Enter the details of your outstanding debts, like the amount you owe and the interest rate you’re paying on each debt. Then choose how quickly you’d like to pay them all off, and click “Go!”. The calculator will work out what your total monthly payment would be if you were to pay them all off individually – and also the overall interest rate you’re paying. This means that if you can get a debt consolidation loan at a lower interest rate, it would save you money each month (please note this does not include any charges the loan company may apply).

There are other things to consider, so before finding and using a debt consolidation loan, talk to an expert advisor.

Tags: , , ,

Thursday, February 25th, 2010 About The Salary Calculator, Loans No Comments

Time to make some changes

by Admin

2010 beckons and the start of a new year is for many people the time to sort out their career or their finances. The Salary Calculator is here to help you if you want to make some changes to your financial situation.

It might be time to look for a new job – the Christmas break gives one time to consider career plans, and you might think that in January you’ll start looking for new employment, or talk to your employer about a promotion. Use The Salary Calculator when comparing salaries so you know how much extra it would make to you each month if you got that pay rise.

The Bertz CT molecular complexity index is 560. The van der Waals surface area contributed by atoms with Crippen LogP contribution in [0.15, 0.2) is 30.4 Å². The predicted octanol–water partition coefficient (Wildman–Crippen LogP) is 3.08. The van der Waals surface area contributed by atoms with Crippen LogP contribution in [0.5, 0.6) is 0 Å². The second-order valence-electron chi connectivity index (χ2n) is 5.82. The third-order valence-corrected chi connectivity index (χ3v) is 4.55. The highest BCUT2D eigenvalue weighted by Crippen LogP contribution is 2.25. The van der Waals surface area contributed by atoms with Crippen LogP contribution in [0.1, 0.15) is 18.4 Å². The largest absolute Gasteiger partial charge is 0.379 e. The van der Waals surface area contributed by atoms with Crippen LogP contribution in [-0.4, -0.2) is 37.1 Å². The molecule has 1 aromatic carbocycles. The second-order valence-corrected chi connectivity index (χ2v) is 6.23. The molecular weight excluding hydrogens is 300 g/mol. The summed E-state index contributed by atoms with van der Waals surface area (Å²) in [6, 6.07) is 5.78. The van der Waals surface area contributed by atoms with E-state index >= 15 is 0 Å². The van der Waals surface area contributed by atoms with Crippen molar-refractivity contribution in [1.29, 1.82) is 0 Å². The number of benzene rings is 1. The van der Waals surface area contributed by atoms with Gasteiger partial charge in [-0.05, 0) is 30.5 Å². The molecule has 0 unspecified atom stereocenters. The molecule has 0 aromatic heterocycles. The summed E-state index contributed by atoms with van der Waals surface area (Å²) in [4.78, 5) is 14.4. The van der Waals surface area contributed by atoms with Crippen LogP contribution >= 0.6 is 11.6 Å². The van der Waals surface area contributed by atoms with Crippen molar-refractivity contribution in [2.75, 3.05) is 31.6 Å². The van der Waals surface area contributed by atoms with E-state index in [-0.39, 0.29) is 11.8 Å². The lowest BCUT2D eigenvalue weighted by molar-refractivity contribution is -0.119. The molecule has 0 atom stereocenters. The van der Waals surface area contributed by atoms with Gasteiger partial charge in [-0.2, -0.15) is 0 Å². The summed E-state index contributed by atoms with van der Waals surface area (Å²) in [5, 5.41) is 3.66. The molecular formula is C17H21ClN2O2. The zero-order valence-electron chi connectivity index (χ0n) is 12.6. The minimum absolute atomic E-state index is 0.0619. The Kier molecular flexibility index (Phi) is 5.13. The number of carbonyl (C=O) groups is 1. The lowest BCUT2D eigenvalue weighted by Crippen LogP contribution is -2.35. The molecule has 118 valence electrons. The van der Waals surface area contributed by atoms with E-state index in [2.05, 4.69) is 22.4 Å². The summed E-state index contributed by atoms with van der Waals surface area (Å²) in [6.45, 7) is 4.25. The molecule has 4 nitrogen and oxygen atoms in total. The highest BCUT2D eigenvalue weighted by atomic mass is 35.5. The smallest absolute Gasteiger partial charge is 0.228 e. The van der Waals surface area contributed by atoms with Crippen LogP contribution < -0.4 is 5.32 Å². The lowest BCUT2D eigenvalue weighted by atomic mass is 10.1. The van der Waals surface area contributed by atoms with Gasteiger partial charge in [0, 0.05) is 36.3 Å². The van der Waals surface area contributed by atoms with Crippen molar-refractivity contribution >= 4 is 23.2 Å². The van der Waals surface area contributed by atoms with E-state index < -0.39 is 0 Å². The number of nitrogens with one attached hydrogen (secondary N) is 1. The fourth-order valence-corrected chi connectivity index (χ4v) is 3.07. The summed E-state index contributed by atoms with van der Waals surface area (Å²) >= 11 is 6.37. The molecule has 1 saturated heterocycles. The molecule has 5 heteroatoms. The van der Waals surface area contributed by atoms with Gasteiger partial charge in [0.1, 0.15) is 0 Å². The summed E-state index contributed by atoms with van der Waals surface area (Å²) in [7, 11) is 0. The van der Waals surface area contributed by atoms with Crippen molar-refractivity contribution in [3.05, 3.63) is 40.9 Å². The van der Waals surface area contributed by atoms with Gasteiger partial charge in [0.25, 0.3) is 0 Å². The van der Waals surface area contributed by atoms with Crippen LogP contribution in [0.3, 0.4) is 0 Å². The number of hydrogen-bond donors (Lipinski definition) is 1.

If you need some extra money each month, to save up for a holiday or a new car say, then use the Required Salary Calculator to work out what salary you need to look for to get that extra take-home. There’s hope that early in 2010 we’ll hear that the UK has finally left recession and things will start to pick up – including the job market.

If you’re not interested in a new job, you can consider sorting out your finances. Use the Mortgage Repayment Calculator to get an idea of the effects of remortgaging in 2010, or the Debt Consolidation Calculator to see what you could save by taking control of all of your loans. Why not try to get debt free in 2010?

Here’s to a great new year for everyone, I hope that The Salary Calculator will help you with your money in 2010!

Tags: , , , , , , , , , , , , ,

Sponsored Links

Close X

This website uses cookies - for more information, please click here.